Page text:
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Acker: Cultivating Resilience

I never think about getting older, but I do cultivate resilience. I walk for happiness. I go to yoga and the Y for strength. I wear a wide-brimmed hat and kneepads for farm and garden work. I love using a pitchfork. I eat lots of vegetables and sunflower seeds.

And I cultivate optimism. I thank others for being optimistic, especially in these times with heartbreaking news all around. I glean hopeful stories from my neighbors and from organizations working for social justice.

More than fifty years ago, I was fifteen and holding signs against the Vietnam War outside a draft-board in Philadelphia. I decided then to become a socially-conscious artist and gave myself ten years to find something to say. But I soon discovered that this would take a lifetime. I also learned that art, both created by myself, and created cooperatively can be equally compelling.

But there is one place where I do call myself “an elder” - and that’s at The Intervale Community Farm's board meetings, where I've served for twenty four years. Remembering the roots of an organization has a good place on this earth.

Beyond helping on farms, planting berries and tending flower-gardens, learning from young people, and making time for my landscape-painting, I now need to look ahead.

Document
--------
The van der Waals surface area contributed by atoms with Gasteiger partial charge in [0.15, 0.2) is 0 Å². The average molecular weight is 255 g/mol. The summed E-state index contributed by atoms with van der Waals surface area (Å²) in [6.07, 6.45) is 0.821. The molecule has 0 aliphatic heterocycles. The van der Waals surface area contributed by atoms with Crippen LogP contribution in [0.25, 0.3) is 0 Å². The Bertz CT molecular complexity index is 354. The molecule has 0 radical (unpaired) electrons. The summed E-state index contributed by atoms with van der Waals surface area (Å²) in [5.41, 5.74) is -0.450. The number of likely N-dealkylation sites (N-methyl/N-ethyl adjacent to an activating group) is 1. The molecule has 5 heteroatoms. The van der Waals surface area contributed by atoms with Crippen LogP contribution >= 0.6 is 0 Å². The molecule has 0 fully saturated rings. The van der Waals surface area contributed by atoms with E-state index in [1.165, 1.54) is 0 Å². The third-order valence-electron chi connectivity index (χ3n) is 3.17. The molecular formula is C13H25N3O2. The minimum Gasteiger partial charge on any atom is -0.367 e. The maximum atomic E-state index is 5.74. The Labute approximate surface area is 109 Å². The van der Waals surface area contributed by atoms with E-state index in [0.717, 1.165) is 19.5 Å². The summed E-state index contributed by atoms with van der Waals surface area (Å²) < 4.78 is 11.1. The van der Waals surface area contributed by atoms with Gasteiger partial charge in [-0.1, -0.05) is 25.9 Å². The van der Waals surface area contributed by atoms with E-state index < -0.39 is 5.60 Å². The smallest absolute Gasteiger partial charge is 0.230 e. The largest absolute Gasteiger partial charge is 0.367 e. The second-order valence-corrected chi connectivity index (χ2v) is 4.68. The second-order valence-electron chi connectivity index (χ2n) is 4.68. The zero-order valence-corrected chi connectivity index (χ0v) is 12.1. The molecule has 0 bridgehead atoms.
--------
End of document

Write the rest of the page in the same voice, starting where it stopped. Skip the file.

It’s time to stop procrastinating and catalog my lifetime of art so that samples of my work can go to a university-archive or another publicly-accessible center. I've been so inspired by past artists and I hope that future generations can be inspired by me.

It’s also time for me to learn more about climate change and wildfires. My beloved daughter has been a wildlands firefighter out West for five years now. To honor her and her crew-members, I need to speak-up more loudly for environmental stewardship, local and global.

In the time ahead, I hope to expand my horizons and my usefulness. And I’ll continue believing in those coming after me, as we all search for ways to save this precious planet.

Bonnie Acker is an artist who lives with her husband John in a house with a backyard full of berries and bees in the Old North End of Burlington. She’ll be turning seventy this coming May.
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